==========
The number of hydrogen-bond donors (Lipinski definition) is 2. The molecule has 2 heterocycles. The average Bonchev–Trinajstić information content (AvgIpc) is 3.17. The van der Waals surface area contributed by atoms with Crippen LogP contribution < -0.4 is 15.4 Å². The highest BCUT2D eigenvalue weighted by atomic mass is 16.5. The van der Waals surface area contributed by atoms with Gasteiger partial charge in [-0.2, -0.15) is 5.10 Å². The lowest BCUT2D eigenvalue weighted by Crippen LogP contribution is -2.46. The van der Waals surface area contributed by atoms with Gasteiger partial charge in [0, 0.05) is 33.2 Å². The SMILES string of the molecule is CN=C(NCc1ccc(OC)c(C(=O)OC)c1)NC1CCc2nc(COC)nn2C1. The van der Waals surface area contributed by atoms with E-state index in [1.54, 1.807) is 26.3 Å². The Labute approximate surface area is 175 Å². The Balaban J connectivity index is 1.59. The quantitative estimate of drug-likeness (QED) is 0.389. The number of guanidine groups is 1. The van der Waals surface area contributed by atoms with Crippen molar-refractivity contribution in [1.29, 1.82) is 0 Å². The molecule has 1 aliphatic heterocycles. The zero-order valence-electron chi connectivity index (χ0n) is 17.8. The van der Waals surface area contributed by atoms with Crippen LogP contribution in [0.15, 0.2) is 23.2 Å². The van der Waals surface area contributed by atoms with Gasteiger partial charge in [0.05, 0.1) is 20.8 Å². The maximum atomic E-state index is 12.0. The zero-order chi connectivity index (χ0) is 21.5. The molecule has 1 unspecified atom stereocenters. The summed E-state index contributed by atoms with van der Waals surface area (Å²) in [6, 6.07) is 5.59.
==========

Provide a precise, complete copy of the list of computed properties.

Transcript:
The number of hydrogen-bond donors (Lipinski definition) is 2. The molecule has 2 heterocycles. The average Bonchev–Trinajstić information content (AvgIpc) is 3.17. The van der Waals surface area contributed by atoms with Crippen LogP contribution < -0.4 is 15.4 Å². The highest BCUT2D eigenvalue weighted by atomic mass is 16.5. The van der Waals surface area contributed by atoms with Gasteiger partial charge in [-0.2, -0.15) is 5.10 Å². The lowest BCUT2D eigenvalue weighted by Crippen LogP contribution is -2.46. The van der Waals surface area contributed by atoms with Gasteiger partial charge in [0, 0.05) is 33.2 Å². The SMILES string of the molecule is CN=C(NCc1ccc(OC)c(C(=O)OC)c1)NC1CCc2nc(COC)nn2C1. The van der Waals surface area contributed by atoms with E-state index in [1.54, 1.807) is 26.3 Å². The Labute approximate surface area is 175 Å². The Balaban J connectivity index is 1.59. The quantitative estimate of drug-likeness (QED) is 0.389. The number of guanidine groups is 1. The van der Waals surface area contributed by atoms with Crippen molar-refractivity contribution in [1.29, 1.82) is 0 Å². The molecule has 1 aliphatic heterocycles. The zero-order valence-electron chi connectivity index (χ0n) is 17.8. The van der Waals surface area contributed by atoms with Crippen LogP contribution in [0.15, 0.2) is 23.2 Å². The van der Waals surface area contributed by atoms with Gasteiger partial charge in [0.05, 0.1) is 20.8 Å². The maximum atomic E-state index is 12.0. The zero-order chi connectivity index (χ0) is 21.5. The molecule has 1 unspecified atom stereocenters. The summed E-state index contributed by atoms with van der Waals surface area (Å²) in [6, 6.07) is 5.59.